Gordon Kane, a prominent theoretical physicist from the University of Michigan, will give the 2014 Institute of Nuclear and Particle Physics Lecture at the University of Virginia on Feb. 14 at 3:30 p.m. in the Jesse Beams Physics Building, room 203.
In his talk, “String Theory, Our Real World, and Higgs Bosons,” Kane will discuss how string theory – a major physics theory for describing the properties of particles – can address most questions about the behavior of the physical world. He will explain why string theory is testable in relation to research on the Higgs boson and other particles at Europe’s Large Hadron collider.
A reception will follow in room 205.
Kane received his Ph.D. at the University of Illinois and is the Victor Weisskopf Distinguished University Professor of Physics at Michigan. In 1971 he was a J.S. Guggenheim Fellow at Rutherford Laboratory and Oxford; in 1986 a scientific associate at the European Laboratory for Particle Physics; and in 2007 a member of Princeton’s Institute for Advanced Study.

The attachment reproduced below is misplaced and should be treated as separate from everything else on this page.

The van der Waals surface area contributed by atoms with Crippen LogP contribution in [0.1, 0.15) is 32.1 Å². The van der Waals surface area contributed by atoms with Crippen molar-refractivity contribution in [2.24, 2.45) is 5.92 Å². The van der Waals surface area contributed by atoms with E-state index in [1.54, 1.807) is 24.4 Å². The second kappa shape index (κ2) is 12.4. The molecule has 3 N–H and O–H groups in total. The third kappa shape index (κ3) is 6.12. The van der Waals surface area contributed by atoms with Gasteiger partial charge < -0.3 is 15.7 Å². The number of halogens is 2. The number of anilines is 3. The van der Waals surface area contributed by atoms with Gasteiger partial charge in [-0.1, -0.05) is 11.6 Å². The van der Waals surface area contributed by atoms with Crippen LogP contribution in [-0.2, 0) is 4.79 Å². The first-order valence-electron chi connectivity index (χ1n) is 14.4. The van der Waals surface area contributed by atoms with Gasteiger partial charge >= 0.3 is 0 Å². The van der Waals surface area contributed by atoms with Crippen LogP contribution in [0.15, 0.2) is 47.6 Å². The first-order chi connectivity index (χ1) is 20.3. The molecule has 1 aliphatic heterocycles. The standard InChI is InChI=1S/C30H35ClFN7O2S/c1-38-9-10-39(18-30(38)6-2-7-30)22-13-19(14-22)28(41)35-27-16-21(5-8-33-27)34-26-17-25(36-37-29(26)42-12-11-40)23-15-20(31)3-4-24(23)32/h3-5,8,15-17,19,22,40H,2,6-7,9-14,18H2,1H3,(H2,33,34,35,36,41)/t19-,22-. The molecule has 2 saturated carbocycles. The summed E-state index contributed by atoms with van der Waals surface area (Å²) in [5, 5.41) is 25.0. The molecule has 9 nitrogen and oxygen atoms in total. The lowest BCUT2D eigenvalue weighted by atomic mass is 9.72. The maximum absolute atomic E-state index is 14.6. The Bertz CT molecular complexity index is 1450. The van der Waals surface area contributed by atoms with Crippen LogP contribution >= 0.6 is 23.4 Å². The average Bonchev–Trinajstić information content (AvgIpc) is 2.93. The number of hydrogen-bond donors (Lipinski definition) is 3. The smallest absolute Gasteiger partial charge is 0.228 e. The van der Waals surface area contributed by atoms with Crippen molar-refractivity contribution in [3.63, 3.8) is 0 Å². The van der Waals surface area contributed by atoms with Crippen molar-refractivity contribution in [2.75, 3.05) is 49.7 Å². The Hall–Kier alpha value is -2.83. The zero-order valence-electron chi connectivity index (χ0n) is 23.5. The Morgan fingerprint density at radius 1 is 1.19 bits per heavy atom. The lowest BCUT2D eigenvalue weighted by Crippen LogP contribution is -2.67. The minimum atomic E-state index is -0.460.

A fellow of leading scientific organizations, Kane has chaired the National Science Foundation’s Theoretical Physics Subpanel and has served on the High Energy Physics and Scientific Advisory Committees at the Stanford Linear Accelerator Center and at Brookhaven National Laboratory.
The lecture is sponsored by the U.Va. Institute of Nuclear and Particle Physics, an organization of faculty, research associates and students involved in experimental and theoretical investigations in the areas of elementary and nuclear physics.